Have you ever gimbled in a wade with slithy toves? Did you ever see the mome raths outgrabe? No? Then you probably missed out on a few treats!
Have you ever tried to read mirror writing? Most of us do at some time in our young lives – and where did that idea come from?
Charles Dodgson, aka Lewis Carroll, is the inspiration behind all these activities and many more. Inspired by his love of words and joy in transmuting them, he played with and distorted ‘real’ words and invented many more. Words are the tools of our trade as writers but most of us follow meekly along the dictionary entries, using the words as important people said they were intended to be used. It takes a brave genius to upturn all those ponderous tomes and experiment, not just with the words but their sounds, meanings and music.
One of Carroll’s touches of genius is that many of his non-sense words sound worryingly similar to ‘real’ words and we try to bend his pictures to our own expectations – usually without much success.
‘Twas brillig, and the slithy toves/Did gyre and gimble in the wabe;/All mimsy were the borogroves,/And the mome raths outgrabe.
The only word in there – apart from the boring ones – that is anywhere near a ‘real’ word is gyre: to “twist and turn in a widening gyre” as Yeats put it, which is probably the phrase most of us think of when we hear the word, well those of us who are not falconers.
The beauty of Carroll’s inventions is that they don’t need to make sense in the OED way of looking at things. The rhythms and sounds create their own sense and become lodged in our consciousness forever. “Curiouser and curiouser” says Alice in one of her early Wonderland adventures. How often have you said that when you’ve lost a sock in the wash?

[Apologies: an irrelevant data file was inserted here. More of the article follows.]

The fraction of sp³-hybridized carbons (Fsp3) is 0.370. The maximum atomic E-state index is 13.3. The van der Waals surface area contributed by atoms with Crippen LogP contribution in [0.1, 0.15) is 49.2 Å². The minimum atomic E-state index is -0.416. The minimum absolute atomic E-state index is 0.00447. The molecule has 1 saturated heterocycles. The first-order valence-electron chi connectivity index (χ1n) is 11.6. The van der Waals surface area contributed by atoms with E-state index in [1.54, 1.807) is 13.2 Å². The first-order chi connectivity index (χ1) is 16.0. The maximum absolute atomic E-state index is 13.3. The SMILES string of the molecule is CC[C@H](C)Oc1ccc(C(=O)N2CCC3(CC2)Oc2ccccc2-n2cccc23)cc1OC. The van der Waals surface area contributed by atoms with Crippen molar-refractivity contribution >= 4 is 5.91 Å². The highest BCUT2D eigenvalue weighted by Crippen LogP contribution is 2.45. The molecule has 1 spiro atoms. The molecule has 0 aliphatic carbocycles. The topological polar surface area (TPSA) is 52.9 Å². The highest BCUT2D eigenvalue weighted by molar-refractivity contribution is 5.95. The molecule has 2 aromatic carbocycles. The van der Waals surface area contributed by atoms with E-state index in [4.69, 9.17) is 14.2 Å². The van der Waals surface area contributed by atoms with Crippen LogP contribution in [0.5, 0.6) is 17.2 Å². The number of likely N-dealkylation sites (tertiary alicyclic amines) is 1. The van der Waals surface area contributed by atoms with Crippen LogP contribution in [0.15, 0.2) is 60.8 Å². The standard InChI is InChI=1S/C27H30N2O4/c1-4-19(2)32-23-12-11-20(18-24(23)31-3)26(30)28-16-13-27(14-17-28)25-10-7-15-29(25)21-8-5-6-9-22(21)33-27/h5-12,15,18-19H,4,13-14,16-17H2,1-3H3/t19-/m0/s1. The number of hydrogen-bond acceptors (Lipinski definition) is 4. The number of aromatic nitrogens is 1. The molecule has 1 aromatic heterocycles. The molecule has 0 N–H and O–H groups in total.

“The time has come, the Walrus said/To talk of other things/Of shoes and ships and ceiling wax/Of cabbages and kings/And why the sea is boiling hot/And whether pigs have wings
Alice herself says of Jabberwocky “It seems very pretty ..but it’s rather hard to understand! Somehow it seems to fill my head with ideas – only I don’t exactly know what they are!” Most of us know exactly how she feels. Even the title of the poem is a play with words – jabber means gabble or gibberish but Carroll has to add ‘wocky’ for fun.
As a mathematician, Carroll plays with rhythms and words very easily but in Looking Glass, Alice and Humpty Dumpty have a long discussion on words. “They’ve a temper, some of them – particularly verbs, they’re the proudest – adjectives you can do anything with but not verbs …” says HD , anticipating remarks Virginia Woolf will make several years later.
We read Alice in Wonderland and Through the Looking Glass as children and to our own children and tend to write it off as a ‘children’s story’ but if you read it again as an adult – especially as an adult with a keen interest in words – it becomes a whole lot more.